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3 Must-Haves of an In-Memory Database for Modern Applications

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3 Must-Haves of an In-Memory Database for Modern Applications

Regardless of use case, correct data is the key to success. Learn the importance of being cloud-ready, being IoT-ready, and having ACID compliance.

· Database Zone ·
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More companies are realizing that leveraging real-time data is the key to success in modern applications, which means that more people are searching for the right in-memory database technology. However, with many options, comparing in-memory databases for your use case can be challenging.

Regardless of use case and which database you choose, there are three essential components that any in-memory database of quality must fulfill: being cloud-ready, Internet of Things (IoT)-ready, and ACID-compliant.

1. Cloud-Ready

Migration to the cloud is happening — or has already happened, depending on your industry. The cloud and virtualization give you access to easy, dynamic scalability not possible with traditional infrastructure. This lets you reduce hardware deployment and maintenance costs. The cloud additionally enables you to leverage distributed systems in your applications like never before, such as IoT applications, allowing you to provide even greater value with your product or service than with non-cloud based systems.

While the cloud has many benefits, the biggest question is, “How do we get there?” Traditional infrastructure was not built for dealing with the cloud, meaning that any virtualization implementation on that infrastructure would require expensive upgrades or kludging to achieve desired functionality. To avoid these growing pains, you need to use an in-memory database that was born and bred for the cloud. Cloud-ready databases will make the transition to the cloud much easier than trying to use non-cloud-ready infrastructure.

2. IoT-Ready

The biggest use of the cloud is going to be IoT. Analyst firm Gartner predicted that around 6.4 billion IoT devices would be in use worldwide in 2016, and a McKinsey report estimates that IoT has the potential to represent around 11% of the world’s economy by 2025. These figures alone show the transformative impact that IoT is having and will have.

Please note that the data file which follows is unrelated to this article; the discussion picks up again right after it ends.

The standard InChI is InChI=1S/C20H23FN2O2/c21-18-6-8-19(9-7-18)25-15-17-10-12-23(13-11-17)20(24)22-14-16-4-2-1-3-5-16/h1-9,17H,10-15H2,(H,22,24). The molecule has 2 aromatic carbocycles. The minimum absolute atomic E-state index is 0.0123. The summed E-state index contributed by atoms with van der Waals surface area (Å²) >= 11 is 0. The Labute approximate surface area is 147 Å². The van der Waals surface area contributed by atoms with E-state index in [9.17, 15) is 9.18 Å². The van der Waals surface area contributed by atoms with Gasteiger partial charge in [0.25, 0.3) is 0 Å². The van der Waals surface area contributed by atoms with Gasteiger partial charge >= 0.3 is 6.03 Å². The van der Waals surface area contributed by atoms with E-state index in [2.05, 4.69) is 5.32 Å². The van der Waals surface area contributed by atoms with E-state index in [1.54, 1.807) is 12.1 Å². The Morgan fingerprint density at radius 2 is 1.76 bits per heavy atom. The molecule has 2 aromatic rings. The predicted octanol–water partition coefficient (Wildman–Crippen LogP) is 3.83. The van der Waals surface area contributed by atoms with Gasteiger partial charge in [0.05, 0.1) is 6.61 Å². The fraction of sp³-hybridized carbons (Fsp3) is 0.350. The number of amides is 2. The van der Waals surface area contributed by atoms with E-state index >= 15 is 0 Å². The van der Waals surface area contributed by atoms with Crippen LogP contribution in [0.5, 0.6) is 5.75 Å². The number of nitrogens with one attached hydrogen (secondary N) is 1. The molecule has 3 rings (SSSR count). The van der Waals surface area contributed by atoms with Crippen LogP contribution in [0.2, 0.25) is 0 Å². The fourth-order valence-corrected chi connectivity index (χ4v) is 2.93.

Preparing for the IoT revolution will be a major challenge in the near future. Most current infrastructures just do not meet the stringent requirements to power IoT applications. You will have to deal with millions, if not billions, of sensors sending data to your data centers each second. That data needs to be processed in real-time to make real-time decisions and get maximum value out of your applications.

A common use case example of IoT is smart meters, which monitor real-time usage and conditions, such as weather, time of day, and so on. The meters then adjust the price of service(s) accordingly. Since usage and conditions can change any instant, you need real-time monitoring and decisions to get the most out of each meter. Another proven IoT use case is to monitor hardware, such as storage arrays, for performance and problems. If a problem or low performance is detected, a service call can be placed automatically, making preventive maintenance much easier.

Having an IoT-ready database will allow you to leverage IoT’s abilities to their full potential.

With the deluge of data IoT applications will provide, making large amounts of real-time decisions quickly, in real-time will be critical. However, it is crucially important that those decisions are also correct. Imagine a health-related IoT device (a heart monitor, for example). Ensuring that data and decisions regarding this device are immediately correct could be the difference between life and death.


Even for less dramatic IoT and non-IoT use cases, having immediate consistency is important. Quick transactions and fraud detection are two of many real use cases where having consistency is integral to the application. Most IoT communication will be machine to machine (M2M), which occurs at machine speed, not human speed. Manually ensuring that transactions and decisions are correct and consistent will be too slow for IoT applications.

Having an ACID-compliant database means that you know that your data is 100% accurate — regardless of use case. Relying on an eventually-consistent or non-ACID database means you cannot be sure you will always make the correct decision; relying on a non-ACID database is tantamount to guessing. Regardless of use case, correct data is the key to success.

database ,in-memory database ,acid ,modern apps

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